A lot of contradictory information floats about the Internet regarding how beer actually affects the teeth. Is it good or bad for oral health? In September of 2012, USA Today and WNDU reported the story of a woman who was hit in the face with a case of Natural Light Beer during a brawl, only blocks from the Notre Dame Stadium in South Bend, Indiana. The report stated that she lost her entire bottom row of teeth. In her case, I would have to agree that beer was not good for her teeth.
We have no way of knowing whether the fight broke out due to the effects of beer, as in “loose lips sink ships,” or as the consequence of being the closest tool the brawling Neanderthals could find. But beware of the lubricating effects of too much beer on your wagging tongue. Statements about another’s mother can cause tooth damage pretty quickly.
The Common Sense Side of Tooth Damage
Teeth can also be damaged when used as an implement for opening beer bottles or cans. Although there are numerous videos on Hulu or Vimeo showing how to sacrifice your teeth to beer, your mama and daddy paid a lot of cash for braces when you were a teen, so show some respect and don’t risk chipping those pearly whites.
Speaking of pearly whites, beer can stain the teeth – particularly those darker beers that are crafted with roasted barley or black patent malt. If the beer is a style that has been aged on fruit such as cherries, black currants, or raspberries, it can also wash the teeth with staining agents that occur naturally. Over the long term, your teeth can take on significant staining that may appear gray, blue, or yellow.
If you drink beer regularly, those stains can make you look much older than you are. They also can give the impression that you have poor dental hygiene, even if you brush and floss regularly. Spend the money to get those teeth whitened, and use a whitening toothpaste. One cautionary note to prevent re-staining of the teeth: For 24 to 48 hours after getting the teeth whitened, stay away from beer, wheat, colored toothpaste, and colored mouthwash. Eat and drink a white diet, low in fat and acids. Don’t smoke for those two days, either. It will spare you the disappointment of regression to stains.
Might I mention green beer? As St. Patty’s Day rolls around in March, you may be celebrating the wearin’ of the green. Dogfish Head Craft Brewery in Delaware created a green beer with an algae called spirulina, but most beer bars color macro-lagers with green food coloring. Beware! Your teeth will take on a Leprechaunish shade of green after just a few gulps. Unless your company is running a campaign on Bright Green Environmentalism, green teeth could be frowned upon in the workplace, so avoid it and drink Irish Stout.
Bad Choices Lead to Tooth Damage
The acids in beer can attack the enamel on your teeth in a process called demineralization. This loss of tooth enamel starts at a pH of 5.5, but can occur at higher pH levels, given the right circumstances. Note: the lower the pH level the more acidic the beer.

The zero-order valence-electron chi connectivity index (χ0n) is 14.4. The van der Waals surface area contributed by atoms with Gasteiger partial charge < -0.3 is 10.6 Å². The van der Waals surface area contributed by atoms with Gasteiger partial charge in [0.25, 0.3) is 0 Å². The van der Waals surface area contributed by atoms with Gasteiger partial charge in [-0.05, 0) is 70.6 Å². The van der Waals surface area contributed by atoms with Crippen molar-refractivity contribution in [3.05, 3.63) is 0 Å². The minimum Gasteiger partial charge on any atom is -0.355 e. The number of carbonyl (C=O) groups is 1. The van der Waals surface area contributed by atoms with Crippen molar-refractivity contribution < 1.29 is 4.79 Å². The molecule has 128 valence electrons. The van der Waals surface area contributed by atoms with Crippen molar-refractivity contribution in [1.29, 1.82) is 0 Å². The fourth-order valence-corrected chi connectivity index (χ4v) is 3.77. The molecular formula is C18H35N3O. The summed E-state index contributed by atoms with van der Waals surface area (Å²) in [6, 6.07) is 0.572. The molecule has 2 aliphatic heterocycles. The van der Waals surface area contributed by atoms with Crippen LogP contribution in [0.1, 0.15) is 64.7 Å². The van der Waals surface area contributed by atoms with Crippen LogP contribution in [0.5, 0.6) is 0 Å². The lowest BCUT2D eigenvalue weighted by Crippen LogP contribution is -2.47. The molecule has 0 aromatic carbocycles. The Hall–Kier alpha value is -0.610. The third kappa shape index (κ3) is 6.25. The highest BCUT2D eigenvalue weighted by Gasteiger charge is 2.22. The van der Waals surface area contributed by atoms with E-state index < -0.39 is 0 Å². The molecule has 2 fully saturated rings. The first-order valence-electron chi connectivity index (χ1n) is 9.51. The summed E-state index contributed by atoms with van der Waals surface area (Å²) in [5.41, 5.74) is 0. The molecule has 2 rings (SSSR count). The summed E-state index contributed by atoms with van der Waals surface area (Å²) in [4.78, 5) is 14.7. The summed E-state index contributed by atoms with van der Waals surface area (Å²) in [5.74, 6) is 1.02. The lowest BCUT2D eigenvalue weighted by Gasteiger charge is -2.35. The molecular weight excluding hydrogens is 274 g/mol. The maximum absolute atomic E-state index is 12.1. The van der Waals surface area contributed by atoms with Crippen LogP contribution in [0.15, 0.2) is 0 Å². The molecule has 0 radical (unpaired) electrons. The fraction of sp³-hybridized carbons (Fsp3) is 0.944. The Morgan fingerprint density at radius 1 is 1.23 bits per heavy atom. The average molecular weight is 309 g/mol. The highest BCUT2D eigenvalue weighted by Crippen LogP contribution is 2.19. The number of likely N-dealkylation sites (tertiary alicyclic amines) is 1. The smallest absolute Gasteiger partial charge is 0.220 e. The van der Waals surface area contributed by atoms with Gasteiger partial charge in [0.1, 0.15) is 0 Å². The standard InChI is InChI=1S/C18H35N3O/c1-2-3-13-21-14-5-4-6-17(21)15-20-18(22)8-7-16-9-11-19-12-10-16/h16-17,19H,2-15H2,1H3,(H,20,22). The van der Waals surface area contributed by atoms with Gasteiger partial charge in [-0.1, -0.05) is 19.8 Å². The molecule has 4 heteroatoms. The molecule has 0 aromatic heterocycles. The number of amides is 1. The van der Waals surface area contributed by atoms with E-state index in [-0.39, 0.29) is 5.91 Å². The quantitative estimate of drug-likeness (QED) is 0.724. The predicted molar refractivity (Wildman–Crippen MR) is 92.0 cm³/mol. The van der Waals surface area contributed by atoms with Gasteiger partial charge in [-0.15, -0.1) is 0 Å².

Darker malts have more natural acidity. The pH in beer varies, with the average craft beer having a range somewhere between 5.4-5.8. Sour beers, such as Rodenbach Grand Cru, can be as low as 3.2-3.3 in the mash. If you think you are safer with soft drinks and juice, don’t be so presumptuous. The acid level in colas hovers around a pH of 2.5, grapefruit juice pH is around 3.0, and sherry wine clocks in around 3.37. Even a Vegetarian Diet can put you at risk. You could stick with cow’s milk at 6.4-6.8, but what fun is that?
Don’t drink to the point of gluttony. The acids in vomit really damage the teeth. Vomit has a pH of 2.0 and can go as low as 1.0 if you get to the point of projectile missiles.
The Bright Side of the Beer Spectrum
All this may sound really bad to you, but there is a bright side. Beer styles with a high level of barley and hops (craft beers that are barley based), are loaded with calcium and silicon, the soluble form of silica. Calcium and silicon strengthen bones, teeth, hair and nails. A study at the University of Iowa Dental School indicates that beer with high levels of calcium and phosphate inhibits the loss of minerals from the teeth.
Beer also contains tannins that are “good acids.” Research at the California School of Dentistry in Los Angeles concluded that tannins in beer are as effective as fluoride in prevent bacteria from sticking to tooth enamel.
Hops contain compounds that are bacteriostatic, fungistatic and anti-inflammatory; these compounds inhibit the growth of microorganisms in the mouth and act as a natural antibiotic.
When assessing the effect of beer on the teeth, weigh all the pros and cons. Remember that drinking beer in moderation is key to good tooth health, and that regular brushing and flossing is important, whether you are a beer drinker or not. Beers that are high in tannins and highly hopped are good for you, and craft beers made with barley malts are better for your bones than industrialized lagers made with corn or rice. Get your teeth whitened regularly for that fresh-mouth look, and keep that other “fresh-mouth” shut when you feel the urge to be confrontational. Smile for the Beer Fox!